Use this URL to cite or link to this record in EThOS: http://ethos.bl.uk/OrderDetails.do?uin=uk.bl.ethos.585351
Title: Numerical treatment of oscillatory delay and mixed functional differential equations arising in modelling
Author: Malique, Md Abdul
Awarding Body: University of Liverpool
Current Institution: University of Chester
Date of Award: 2012
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Abstract:
The pervading theme of this thesis is the development of insights that contribute to the understanding of whether certain classes of functional differential equation have solutions that are all oscillatory. The starting point for the work is the analysis of simple (linear autonomous) ordinary differential equations where existing results allow a full explanation of the phenomena. The Laplace transform features as a key tool in developing a theoretical background. The thesis goes on to explore the corresponding theory for delay equations, advanced equations and functional di erential equations of mixed type. The focus is on understanding the links between the characteristic roots of the underlying equation, and the presence or otherwise of oscillatory solutions. The linear methods are used as a class of numerical schemes which lead to discrete problems analogous to each of the classes of functional differential equation under consideration. The thesis goes on to discuss the insights that can be obtained for discrete problems in their own right, and then considers those new insights that can be obtained about the underlying continuous problem from analysis of the oscillatory behaviour of the analogous discrete problem. The main conclusions of the work are some semi-automated computational approaches (based upon the Principle of the Argument) which allow the prediction of oscillatory solutions to be made. Examples of the effectiveness of the approach are provided, and there is some discussion of its theoretical basis. The thesis concludes with some observations about further work and some of the limitations of existing analytical insights which restrict the reliability with which the approach developed can be applied to wider classes of problem.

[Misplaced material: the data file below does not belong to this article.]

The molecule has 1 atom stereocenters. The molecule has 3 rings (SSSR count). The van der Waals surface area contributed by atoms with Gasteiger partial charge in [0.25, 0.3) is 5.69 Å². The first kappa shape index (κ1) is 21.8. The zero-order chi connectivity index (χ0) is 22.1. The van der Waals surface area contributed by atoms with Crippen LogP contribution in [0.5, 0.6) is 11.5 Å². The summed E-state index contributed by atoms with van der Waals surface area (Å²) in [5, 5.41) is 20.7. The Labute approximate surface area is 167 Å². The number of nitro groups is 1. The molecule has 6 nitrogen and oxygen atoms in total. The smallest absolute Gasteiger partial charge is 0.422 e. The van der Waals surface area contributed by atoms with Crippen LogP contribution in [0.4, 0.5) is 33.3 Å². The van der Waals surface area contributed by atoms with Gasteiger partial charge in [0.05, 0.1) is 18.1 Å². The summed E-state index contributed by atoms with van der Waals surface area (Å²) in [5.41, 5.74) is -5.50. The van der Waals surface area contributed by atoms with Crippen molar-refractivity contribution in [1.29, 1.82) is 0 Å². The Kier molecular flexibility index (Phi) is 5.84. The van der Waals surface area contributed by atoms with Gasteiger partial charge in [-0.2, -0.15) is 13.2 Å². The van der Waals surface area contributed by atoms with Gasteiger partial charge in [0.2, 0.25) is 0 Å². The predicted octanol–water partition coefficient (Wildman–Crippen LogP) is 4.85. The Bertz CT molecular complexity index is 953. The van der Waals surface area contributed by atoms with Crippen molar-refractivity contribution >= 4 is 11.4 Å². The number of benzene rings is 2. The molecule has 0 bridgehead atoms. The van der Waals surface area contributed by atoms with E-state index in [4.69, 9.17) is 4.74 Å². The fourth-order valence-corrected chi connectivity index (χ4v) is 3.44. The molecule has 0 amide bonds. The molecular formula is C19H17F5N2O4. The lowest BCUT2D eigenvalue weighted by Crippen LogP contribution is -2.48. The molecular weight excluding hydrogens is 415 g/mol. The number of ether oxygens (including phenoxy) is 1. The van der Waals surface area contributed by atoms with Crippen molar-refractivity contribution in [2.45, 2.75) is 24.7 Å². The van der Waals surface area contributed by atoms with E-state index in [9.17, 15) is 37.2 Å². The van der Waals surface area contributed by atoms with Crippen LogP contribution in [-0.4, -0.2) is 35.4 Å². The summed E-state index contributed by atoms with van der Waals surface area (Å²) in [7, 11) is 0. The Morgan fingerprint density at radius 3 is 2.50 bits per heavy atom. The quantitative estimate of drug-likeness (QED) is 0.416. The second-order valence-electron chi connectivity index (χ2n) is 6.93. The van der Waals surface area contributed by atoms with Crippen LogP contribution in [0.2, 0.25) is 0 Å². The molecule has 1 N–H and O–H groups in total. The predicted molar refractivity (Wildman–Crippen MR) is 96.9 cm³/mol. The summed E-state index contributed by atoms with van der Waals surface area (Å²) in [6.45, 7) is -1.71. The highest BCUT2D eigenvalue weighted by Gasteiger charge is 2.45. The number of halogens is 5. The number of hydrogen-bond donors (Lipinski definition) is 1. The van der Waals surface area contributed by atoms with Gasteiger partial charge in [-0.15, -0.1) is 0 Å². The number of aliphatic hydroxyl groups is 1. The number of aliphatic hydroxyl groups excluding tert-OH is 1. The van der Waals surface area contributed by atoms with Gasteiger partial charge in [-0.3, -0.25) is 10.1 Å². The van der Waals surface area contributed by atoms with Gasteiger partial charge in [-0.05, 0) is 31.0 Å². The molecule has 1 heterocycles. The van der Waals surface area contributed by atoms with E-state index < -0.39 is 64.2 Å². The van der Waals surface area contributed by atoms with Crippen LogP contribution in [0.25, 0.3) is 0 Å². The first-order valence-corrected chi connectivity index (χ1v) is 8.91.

Supervisor: Ford, Neville J. Sponsor: Not available
Qualification Name: Thesis (Ph.D.) Qualification Level: Doctoral
EThOS ID: uk.bl.ethos.585351  DOI: Not available
Keywords: functional differential equations
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